Now then, if there is another comics executive out there who, just speaking hypothetically, was unable to ride the wave of a record-breaking viral followed by a record-breaking box office… who, so far from capitalizing on a flagship character’s popularity soaring to unprecedented heights, actually LOST MARKET in that critical period… that individual should be scared. Because Disney is about to school his parent company as well as his peers about this thing called The Customer.

(It helps if you imagine the following in that Mickey Mouse voice)

The customer is not the enemy. The customer is the one with the money. Trying to think up ways to piss the customer off even more than last time, that isn’t what we do here. Ha-ha. That KEEPS the money in their pocket, y’see, and that’s not the idea. Seriously guys, you should have had this in class.

A cat person probably shouldn’t say this, but some days, I just love that little mouse.

Chris Dee
www.catwoman-cattales.com
cattales.yuku.com
cattales.wikispaces.com

Thank you for reading. If you are viewing this post anywhere other than The Catitat you are reading a mirror. Please visit the original posting in The Catitat to leave a comment.

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When you wish upon a star…

January 27, 2010

I was once a little girl who went to the movies and saw that big, gilded storybook opening at the start of Snow White and the Seven Dwarves.  I grew up with all those classics where, political correctness be damned, a Prince Charming arrives in the final reel to right the wrong, slay the dragon, save the princess and generally bring about the Happily Ever After.

As I grew up, I’ve become as cynical as most adults about those childhood tales, but every few years the godspark of great storytellers weaving great stories worked their magic.  The Little Mermaid, Beauty and the Beast, Toy Story (Yes, I knew it was more Pixar than Disney), Wall-E (Ditto)… I was pixie-dusted all over again.  But losing myself in a great story is different from still believing in the fairy tale rescue of a Prince Charming.  Until today.  Prince Charming is wearing mouse ears…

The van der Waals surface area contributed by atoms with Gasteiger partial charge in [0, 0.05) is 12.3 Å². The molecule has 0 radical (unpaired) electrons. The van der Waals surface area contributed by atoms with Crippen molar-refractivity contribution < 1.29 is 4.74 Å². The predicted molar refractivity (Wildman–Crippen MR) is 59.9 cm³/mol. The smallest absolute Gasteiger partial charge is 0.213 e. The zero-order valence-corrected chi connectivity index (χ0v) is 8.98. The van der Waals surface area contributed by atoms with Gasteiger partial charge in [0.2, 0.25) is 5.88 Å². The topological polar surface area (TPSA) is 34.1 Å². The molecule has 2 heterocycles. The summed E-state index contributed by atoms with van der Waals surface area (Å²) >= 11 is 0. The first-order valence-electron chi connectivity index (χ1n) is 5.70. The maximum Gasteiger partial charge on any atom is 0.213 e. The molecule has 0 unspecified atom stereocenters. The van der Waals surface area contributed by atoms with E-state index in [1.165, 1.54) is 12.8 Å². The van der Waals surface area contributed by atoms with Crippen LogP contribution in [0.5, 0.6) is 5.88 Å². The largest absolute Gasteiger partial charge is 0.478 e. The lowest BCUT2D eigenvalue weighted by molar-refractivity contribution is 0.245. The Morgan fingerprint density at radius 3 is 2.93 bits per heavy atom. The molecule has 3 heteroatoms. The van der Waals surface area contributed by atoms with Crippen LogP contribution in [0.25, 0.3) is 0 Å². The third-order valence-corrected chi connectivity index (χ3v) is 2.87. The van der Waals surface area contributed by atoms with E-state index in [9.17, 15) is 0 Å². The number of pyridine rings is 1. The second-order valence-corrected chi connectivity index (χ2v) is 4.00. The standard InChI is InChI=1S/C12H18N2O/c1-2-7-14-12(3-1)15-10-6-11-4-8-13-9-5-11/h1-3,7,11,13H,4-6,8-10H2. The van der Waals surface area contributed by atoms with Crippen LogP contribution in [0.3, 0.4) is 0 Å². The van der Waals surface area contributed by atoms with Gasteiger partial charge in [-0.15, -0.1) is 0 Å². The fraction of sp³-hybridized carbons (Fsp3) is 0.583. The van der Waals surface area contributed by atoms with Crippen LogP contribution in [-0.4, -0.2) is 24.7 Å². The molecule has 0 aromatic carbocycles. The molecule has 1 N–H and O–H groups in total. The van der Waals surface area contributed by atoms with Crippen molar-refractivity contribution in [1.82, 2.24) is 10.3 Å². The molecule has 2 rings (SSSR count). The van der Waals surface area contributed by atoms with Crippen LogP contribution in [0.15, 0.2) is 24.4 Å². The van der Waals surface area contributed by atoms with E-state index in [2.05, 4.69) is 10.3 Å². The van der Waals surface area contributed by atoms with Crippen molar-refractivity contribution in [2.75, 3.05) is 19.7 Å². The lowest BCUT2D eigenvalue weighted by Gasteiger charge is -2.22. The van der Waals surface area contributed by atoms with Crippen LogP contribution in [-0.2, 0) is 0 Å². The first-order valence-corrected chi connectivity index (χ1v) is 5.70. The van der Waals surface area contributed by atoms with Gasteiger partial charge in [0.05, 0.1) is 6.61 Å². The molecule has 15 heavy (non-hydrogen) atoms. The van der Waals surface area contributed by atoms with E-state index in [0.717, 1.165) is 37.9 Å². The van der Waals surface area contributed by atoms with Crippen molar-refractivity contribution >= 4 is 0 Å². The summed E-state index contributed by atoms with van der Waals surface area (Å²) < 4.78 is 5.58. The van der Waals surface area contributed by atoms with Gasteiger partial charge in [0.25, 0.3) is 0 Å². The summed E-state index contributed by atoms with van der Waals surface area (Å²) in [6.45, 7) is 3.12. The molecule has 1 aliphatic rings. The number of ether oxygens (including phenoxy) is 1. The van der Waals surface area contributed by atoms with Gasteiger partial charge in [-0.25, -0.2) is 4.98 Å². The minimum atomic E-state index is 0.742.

First look: Marvel Comics’ ‘heroes will be heroes again’
Marvel superheroes are leaving the dark side.

After seven years of grim and grimmer story lines, including a superhero “civil war” that pitted Iron Man against Spider-Man and the death of Captain America, Marvel Comics will usher in a more optimistic “Heroic Age” approach in May.

“Heroes will be heroes again,” says Marvel editor in chief Joe Quesada. “They’ve gone through hell and they’re back to being good guys — a throwback to the early days of the Marvel Universe, with more of a swashbuckling feel.”  –Full story, USA Today

Anyone who wishes to believe Joe Quesada, the man who mandated the Peter Parker/MJ split (since y’know, happiness isn’t realistic), that this sudden appearance of a storytelling sensibility in a medium where it has been lacking for more than a decade has nothing at all to do with the new player in town, have I got a deal for you.

Chris Dee
www.catwoman-cattales.com
cattales.yuku.com
cattales.wikispaces.com

Thank you for reading. If you are viewing this post anywhere other than The Catitat you are reading a mirror. Please visit the original posting in The Catitat to leave a comment.